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#203947 - 11/02/11 10:02 AM Generator load.  
ayrton  Offline
Member
Joined: Dec 2001
Posts: 201
Pa
Some interpret article 702.5(A)(2)as saying that the Auto T/S has to match Service breaker size.

I have a commercial building with a 2500a main breaker, however loads from utility measure half that at max. I was planning to size the generator based on utility load but all wire runs from T/S (Utility and Loads) would be sized for the 2500a. Am I correct?


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#203948 - 11/02/11 10:53 AM Re: Generator load. [Re: ayrton]  
HotLine1  Offline


Member
Joined: Apr 2002
Posts: 6,808
Brick, NJ USA
Is the TS service rated, and what is the location?

It must match the ampacity of the service OCP, and also the AIC.


John

#203952 - 11/02/11 01:39 PM Re: Generator load. [Re: ayrton]  
KJay  Offline
Member
Joined: Nov 2007
Posts: 763
MA, USA
I would say in this case, the ATS should probably be sized based on the service rating. Since itís on the load side of the service disconnecting means, IMO, it should only be required to be sized by the actual load supplied, but in your case, with all that excess service capacity, what is to stop someone from adding additional load at a later date.
As far as I know, service rated indicates that the ATS has the AIC rating and is listed as suitable for use as service equipment, not that it is rated at the size of the service.
If itís not likely that the building occupants will need that additional service capacity on the emergency system in the future, one solution might be to install a feeder with OCP sized according to the actual load calculation, or maybe even with some excess capacity, between the existing service and the ATS. Then you could safely size your generator and ATS based on that. You would probably also need to install signage at all panel locations indicating they are also supplied by an emergency standby system.

This arrangement still doesnít prevent someone unqualified from inadvertently adding additional load to the emergency system, but should meet the requirements of the NEC and might save some expense by reducing the size of the ATS, generator, wire size, ground fault indicators, etc. It also leaves the building occupants the option to add additional feeders from the utility supplied side of the service in the future.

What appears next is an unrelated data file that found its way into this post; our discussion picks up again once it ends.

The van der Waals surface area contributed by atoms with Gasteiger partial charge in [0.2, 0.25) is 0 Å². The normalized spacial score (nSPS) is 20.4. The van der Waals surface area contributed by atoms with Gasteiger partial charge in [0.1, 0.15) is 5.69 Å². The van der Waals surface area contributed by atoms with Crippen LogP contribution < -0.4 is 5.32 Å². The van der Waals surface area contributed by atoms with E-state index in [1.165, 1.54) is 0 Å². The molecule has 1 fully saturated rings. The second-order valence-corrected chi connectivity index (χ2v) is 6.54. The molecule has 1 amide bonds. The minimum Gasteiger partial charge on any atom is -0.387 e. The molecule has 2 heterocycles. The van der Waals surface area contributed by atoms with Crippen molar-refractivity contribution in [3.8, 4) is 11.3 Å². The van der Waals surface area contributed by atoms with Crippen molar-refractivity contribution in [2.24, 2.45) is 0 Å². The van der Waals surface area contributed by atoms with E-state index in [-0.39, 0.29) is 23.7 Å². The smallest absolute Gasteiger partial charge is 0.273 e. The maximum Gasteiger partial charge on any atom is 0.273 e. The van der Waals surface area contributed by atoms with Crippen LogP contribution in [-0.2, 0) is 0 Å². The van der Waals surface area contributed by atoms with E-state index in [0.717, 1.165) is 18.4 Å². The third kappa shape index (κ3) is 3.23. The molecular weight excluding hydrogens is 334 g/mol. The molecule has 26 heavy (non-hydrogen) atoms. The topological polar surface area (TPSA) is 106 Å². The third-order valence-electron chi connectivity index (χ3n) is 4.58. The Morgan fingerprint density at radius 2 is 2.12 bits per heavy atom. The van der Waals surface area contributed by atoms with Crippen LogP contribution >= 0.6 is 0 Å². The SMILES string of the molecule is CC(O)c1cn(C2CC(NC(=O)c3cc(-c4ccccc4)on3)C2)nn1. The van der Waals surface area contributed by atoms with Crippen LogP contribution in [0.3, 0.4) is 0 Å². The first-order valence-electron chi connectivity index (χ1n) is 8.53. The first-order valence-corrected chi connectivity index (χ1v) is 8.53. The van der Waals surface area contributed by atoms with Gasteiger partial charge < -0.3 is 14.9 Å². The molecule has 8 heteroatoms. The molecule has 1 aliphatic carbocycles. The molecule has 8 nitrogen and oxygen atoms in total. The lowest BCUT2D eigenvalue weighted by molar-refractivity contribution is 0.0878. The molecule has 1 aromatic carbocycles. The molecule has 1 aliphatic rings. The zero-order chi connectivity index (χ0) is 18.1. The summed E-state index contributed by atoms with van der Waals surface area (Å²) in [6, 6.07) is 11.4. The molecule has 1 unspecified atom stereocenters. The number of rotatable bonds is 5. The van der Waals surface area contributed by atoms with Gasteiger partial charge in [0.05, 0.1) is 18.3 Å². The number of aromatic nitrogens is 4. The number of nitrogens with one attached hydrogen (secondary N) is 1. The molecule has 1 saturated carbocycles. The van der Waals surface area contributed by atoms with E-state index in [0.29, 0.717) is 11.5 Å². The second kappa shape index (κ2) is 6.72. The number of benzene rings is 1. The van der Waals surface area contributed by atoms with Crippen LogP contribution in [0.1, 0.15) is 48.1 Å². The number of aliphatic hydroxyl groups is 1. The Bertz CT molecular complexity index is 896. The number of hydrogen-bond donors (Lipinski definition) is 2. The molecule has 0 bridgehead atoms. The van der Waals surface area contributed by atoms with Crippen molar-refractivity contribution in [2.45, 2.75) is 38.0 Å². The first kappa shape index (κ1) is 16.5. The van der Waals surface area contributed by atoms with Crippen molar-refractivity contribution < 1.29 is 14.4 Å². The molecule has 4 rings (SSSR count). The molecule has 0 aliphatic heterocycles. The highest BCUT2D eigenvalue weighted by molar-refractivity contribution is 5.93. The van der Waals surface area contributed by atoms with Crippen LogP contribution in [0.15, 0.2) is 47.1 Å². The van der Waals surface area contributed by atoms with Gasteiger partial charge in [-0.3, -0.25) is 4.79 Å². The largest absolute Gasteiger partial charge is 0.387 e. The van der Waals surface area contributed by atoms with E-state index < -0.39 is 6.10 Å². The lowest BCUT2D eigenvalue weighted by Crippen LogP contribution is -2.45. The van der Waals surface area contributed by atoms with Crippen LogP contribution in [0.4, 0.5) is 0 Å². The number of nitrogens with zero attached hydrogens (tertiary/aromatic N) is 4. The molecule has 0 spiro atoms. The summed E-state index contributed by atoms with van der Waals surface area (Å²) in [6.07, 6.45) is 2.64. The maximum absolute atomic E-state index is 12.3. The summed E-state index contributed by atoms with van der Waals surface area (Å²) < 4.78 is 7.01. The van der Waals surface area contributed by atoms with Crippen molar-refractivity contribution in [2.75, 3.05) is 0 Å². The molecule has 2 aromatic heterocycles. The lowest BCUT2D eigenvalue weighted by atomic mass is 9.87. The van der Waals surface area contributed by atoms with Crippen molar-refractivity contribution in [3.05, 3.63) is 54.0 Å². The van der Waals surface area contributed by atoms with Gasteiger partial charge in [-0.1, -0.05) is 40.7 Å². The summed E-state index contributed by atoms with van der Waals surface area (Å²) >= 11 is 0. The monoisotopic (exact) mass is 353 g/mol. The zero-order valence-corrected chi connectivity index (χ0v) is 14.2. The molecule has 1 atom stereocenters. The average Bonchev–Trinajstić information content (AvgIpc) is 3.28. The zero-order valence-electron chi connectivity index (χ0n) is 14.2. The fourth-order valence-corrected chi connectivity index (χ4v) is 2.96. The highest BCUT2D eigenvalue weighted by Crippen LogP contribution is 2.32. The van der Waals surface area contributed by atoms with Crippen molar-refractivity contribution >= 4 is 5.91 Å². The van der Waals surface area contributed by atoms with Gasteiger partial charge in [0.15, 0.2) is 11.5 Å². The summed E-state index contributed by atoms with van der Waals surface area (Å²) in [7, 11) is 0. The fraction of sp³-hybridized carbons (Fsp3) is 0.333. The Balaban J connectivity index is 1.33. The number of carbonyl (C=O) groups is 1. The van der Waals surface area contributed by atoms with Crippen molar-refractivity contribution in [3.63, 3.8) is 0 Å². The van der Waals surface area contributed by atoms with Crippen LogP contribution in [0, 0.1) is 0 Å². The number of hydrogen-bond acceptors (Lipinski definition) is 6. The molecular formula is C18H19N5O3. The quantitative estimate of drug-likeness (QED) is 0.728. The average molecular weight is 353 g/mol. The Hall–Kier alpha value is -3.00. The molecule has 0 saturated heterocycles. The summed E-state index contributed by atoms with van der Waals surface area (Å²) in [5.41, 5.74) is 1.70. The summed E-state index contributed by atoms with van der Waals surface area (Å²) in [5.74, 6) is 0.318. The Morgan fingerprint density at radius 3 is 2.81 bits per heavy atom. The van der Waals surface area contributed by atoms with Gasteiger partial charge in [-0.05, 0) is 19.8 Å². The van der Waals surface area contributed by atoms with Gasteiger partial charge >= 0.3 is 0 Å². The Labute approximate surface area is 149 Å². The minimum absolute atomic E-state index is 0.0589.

#203963 - 11/02/11 09:07 PM Re: Generator load. [Re: ayrton]  
HotLine1  Offline


Member
Joined: Apr 2002
Posts: 6,808
Brick, NJ USA
This is from the '11 NEC, Article 702; OPTIONAL STANDBY SYSTEMS

"(2) Automatic Transfer Equipment. Where automatic
transfer equipment is used, an optional standby system
shall comply with (2)(a) or (2)(b).
(a) Full Load. The standby source shall be capable of
supplying the full load that is transferred by the automatic
transfer equipment.
(b) Load Management. Where a system is employed that
will automatically manage the connected load, the standby
source shall have a capacity sufficient to supply the maximum
load that will be connected by the load management system"

IF an 'emergency' panel is installed (say 800 amps) calculated to whatever the connected load that requires standby source, then the gen and transfer switch is sized to accomodate that load. IF your intent is to provide 2500 amps of 'gen'; then you need a 2500 amp transfer switch, with proper AIC rating.

More info on the proposed installation would help providing opinions.



John

#204035 - 11/05/11 12:55 AM Re: Generator load. [Re: ayrton]  
mikethebull  Offline
Member
Joined: Mar 2007
Posts: 100
Rhode Island
you could size it according to 240.6 @ 2500 amps .



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